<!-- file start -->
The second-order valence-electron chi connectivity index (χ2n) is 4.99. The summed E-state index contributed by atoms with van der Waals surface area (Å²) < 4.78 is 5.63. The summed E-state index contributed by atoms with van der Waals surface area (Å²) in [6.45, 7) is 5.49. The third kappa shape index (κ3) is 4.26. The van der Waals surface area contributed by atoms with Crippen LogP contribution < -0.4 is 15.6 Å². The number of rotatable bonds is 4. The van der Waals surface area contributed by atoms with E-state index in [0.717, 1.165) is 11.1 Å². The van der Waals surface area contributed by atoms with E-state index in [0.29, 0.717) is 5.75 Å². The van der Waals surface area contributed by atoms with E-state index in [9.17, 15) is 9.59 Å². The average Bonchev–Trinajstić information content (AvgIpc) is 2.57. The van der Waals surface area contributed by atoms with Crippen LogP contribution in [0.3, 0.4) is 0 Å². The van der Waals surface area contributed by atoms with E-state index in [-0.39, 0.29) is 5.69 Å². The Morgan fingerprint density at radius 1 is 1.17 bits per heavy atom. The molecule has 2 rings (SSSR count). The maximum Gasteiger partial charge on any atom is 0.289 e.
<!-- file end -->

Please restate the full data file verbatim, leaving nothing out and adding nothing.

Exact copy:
The second-order valence-electron chi connectivity index (χ2n) is 4.99. The summed E-state index contributed by atoms with van der Waals surface area (Å²) < 4.78 is 5.63. The summed E-state index contributed by atoms with van der Waals surface area (Å²) in [6.45, 7) is 5.49. The third kappa shape index (κ3) is 4.26. The van der Waals surface area contributed by atoms with Crippen LogP contribution < -0.4 is 15.6 Å². The number of rotatable bonds is 4. The van der Waals surface area contributed by atoms with E-state index in [0.717, 1.165) is 11.1 Å². The van der Waals surface area contributed by atoms with E-state index in [0.29, 0.717) is 5.75 Å². The van der Waals surface area contributed by atoms with E-state index in [9.17, 15) is 9.59 Å². The average Bonchev–Trinajstić information content (AvgIpc) is 2.57. The van der Waals surface area contributed by atoms with Crippen LogP contribution in [0.3, 0.4) is 0 Å². The van der Waals surface area contributed by atoms with E-state index in [-0.39, 0.29) is 5.69 Å². The Morgan fingerprint density at radius 1 is 1.17 bits per heavy atom. The molecule has 2 rings (SSSR count). The maximum Gasteiger partial charge on any atom is 0.289 e.